On May 23, 2016, the Governor of Arkansas signed what is known as the Frank Broyles Publicity Rights Protection Act of 2016. The bill states that it supplants common law in the state. My thoughts on the bill, as passed, can be read at



The Frank Broyles Publicity Rights Protection Act of 2016


 Arkansas also has a criminal statute that limits “voyeurism offenses,” and specifically the recording of individuals in private areas without consent. Ark. Code Section 5-16-101.

Common Law - Right of Publicity



Prior to the 2016 passage of a right of publicity statute, no state or federal court had recognized a distinct “right of publicity” or distinguished such a right from misappropriation.  The state statute now supplants any common law claims for the “unauthorized commercial use of the name, voice signature, photograph, or likeness of an individual.” 

Common Law - Right of Privacy-Appropriation Tort


The state has long recognized a right of privacy and the tort of misappropriation, tracking the Restatement (Second) of Torts. The new publicity statute is silent on whether claims for noncommercial appropriation remain at common law.

Olan Mills Inc. of Texas v. Dodd, 353 S.W.2d 22 (Sup. Ct. 1962) 

Stanley v. General Media Communications, Inc., 149 F.Supp.2d 701 (W.D. Ark. 2001)

Post-Mortem Right


The right of publicity statute now provides protection for fifty (50) years after death for those who died as residents or domiciled in the state.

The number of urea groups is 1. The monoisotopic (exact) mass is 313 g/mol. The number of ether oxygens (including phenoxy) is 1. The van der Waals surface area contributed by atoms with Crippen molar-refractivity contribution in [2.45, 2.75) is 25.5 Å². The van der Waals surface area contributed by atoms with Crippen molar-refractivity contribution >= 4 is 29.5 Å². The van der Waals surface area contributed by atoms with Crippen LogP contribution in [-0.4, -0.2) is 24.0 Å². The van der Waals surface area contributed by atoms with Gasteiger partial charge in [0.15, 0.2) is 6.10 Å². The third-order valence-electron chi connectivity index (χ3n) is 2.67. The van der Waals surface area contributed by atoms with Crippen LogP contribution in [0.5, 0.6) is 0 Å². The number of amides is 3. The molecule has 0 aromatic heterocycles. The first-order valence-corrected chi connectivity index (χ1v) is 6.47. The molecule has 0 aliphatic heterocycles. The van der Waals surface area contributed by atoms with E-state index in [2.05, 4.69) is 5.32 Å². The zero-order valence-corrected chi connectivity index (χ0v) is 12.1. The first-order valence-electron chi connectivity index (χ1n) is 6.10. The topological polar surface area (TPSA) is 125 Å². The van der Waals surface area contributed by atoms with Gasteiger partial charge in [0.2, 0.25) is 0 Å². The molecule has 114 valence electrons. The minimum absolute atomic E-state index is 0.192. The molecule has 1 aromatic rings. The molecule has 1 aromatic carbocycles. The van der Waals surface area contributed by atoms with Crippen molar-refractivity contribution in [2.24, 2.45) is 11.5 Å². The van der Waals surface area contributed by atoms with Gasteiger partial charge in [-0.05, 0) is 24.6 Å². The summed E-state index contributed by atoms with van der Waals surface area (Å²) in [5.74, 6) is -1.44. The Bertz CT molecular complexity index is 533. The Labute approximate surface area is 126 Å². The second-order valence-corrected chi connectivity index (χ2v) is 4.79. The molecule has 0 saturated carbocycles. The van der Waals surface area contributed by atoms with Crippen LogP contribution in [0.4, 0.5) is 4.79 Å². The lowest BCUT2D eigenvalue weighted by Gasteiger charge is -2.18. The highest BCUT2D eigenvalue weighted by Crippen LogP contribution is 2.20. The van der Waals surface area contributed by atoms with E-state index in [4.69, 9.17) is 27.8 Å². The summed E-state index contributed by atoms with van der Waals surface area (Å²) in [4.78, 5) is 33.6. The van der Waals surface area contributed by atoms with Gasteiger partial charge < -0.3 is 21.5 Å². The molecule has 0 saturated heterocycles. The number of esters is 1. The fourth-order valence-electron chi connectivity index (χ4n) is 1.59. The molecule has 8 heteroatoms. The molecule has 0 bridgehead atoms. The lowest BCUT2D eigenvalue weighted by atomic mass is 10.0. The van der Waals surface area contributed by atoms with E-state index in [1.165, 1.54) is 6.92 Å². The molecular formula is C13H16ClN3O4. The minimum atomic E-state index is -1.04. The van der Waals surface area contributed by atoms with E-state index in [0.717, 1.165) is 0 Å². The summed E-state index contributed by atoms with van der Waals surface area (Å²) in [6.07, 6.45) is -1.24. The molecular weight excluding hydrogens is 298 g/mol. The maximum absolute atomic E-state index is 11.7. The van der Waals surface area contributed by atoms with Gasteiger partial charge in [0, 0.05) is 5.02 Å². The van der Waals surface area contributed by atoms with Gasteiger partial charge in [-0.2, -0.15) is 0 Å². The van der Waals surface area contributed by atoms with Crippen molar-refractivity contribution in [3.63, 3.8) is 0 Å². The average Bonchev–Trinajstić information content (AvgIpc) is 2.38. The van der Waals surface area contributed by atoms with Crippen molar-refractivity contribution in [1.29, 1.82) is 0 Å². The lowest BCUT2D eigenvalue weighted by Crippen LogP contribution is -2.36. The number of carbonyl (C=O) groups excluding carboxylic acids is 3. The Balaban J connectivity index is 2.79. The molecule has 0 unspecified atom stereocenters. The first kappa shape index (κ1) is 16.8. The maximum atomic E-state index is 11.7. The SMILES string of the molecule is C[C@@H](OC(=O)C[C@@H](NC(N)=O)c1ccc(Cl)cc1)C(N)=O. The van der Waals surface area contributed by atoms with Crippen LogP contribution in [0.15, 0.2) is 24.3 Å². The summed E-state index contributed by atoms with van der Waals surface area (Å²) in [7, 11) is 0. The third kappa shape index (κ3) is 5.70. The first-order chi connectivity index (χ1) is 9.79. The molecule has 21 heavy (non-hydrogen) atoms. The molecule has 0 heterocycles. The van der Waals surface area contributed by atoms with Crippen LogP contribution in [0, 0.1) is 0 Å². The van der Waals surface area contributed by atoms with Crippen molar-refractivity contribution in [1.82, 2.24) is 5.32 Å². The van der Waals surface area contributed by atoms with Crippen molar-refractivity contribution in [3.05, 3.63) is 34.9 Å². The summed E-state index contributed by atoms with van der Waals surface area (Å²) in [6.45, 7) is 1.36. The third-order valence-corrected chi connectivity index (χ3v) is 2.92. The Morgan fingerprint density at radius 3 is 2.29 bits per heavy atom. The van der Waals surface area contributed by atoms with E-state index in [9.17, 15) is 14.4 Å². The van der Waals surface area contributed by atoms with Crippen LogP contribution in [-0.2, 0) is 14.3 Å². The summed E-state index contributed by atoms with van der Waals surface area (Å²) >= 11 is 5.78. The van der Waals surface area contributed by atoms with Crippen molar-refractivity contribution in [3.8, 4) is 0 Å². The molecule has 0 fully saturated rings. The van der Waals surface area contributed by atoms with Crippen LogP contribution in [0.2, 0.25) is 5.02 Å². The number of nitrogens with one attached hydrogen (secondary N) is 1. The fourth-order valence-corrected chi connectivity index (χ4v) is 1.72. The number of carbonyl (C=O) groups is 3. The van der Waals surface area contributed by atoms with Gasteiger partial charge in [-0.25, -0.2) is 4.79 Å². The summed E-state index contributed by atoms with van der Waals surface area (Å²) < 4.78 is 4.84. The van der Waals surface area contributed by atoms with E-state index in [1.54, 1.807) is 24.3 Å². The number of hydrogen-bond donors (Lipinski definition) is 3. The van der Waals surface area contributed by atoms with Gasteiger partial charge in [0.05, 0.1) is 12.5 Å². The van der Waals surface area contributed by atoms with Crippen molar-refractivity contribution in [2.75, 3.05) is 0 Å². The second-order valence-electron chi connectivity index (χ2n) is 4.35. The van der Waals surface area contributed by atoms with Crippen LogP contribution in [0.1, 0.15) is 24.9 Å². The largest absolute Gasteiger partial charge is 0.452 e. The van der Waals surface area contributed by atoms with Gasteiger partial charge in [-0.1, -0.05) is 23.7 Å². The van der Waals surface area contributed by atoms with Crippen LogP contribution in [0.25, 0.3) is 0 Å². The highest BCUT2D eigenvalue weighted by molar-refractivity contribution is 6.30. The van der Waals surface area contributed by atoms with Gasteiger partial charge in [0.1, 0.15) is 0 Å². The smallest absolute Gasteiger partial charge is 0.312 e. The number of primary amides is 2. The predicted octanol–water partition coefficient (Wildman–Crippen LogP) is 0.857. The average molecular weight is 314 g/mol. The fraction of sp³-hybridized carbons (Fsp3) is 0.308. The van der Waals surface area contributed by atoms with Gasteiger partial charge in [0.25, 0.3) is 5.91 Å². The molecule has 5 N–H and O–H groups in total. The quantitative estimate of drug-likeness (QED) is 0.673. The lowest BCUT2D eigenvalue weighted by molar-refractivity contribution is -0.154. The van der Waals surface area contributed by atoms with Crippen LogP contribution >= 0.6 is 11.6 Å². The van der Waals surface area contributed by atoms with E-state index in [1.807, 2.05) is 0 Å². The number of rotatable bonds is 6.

Limits on Right

Does the law require the plaintiff or identity-holder to be a celebrity or have a commercially valuable identity?


Does the law protect persona?


No court has addressed the issue. The language used in the cases and Model Jury Instructions thus far has been limited to “name and likeness.” The new right of publicity law protects “names, voices, signatures, photographs, and likensses” and supplants any common law which may indicate that broad persona protection is not available.

Is Liability Limited to Uses on Commercial Advertising or Commercial Speech?


At least one federal court has held that a defendant’s use of a plaintiff’s name or likeness must be commercial speech or in the advertising or promotion of noncommercial speech. The misappropriation tort in the state, however, is based on the Restatement (Second) of Torts which allows liability when the use is for the defendant’s “benefit” whether “commercial or otherwise.” This broader interpretation has been adopted in the state’s Model Jury Instructions. The new act has not yet been interpreted, but limits uses to those that are “commercial.”  It is not clear how that language will be interpreted or whether the privacy-based appropriation tort will continue to apply to noncommercial uses.

Stanley v. General Media Communications, Inc., 149 F.Supp.2d 701 (W.D. Ark. 2001)

LasikPlus Murphy, M.D., P.A. v. LCA-Vision, Inc., 76 F.Supp.2d 866 (E.D. Ark. 2011)

Arkansas Model Jury Instruction 421 

Statutory Defenses

The statute provides a number of defenses primarily for uses in expressive works, such as plays, books, magazines, muscial works, works of art, audio-visual works, and both fictional and nonfictional entertainment.  Institutions of higher education are also exempted.

First Amendment Analysis

Although no court has analyzed the First Amendment in the context of the misappropriation tort under Arkansas law, Arkansas sits in the Eighth Circuit Court of Appeals. In C.B.C. Distribution & Marketing, Inc. v. Major League Baseball Advanced Media, L.P., 503 F.3d 818 (8th Cir. 2007), the Eight Circuit applied a balancing test and held that the use of players’ names and statistics by a fantasy sports league was protected by the First Amendment against a claim under Missouri’s right of publicity.

Other Commentary

The right of publicity statute explicitly states that the right is not to be treated as “intellectual property” for purposes of the Communications Decency Act Section 230.  Nevertheless, it designates the right as “freely transferable” and descendible.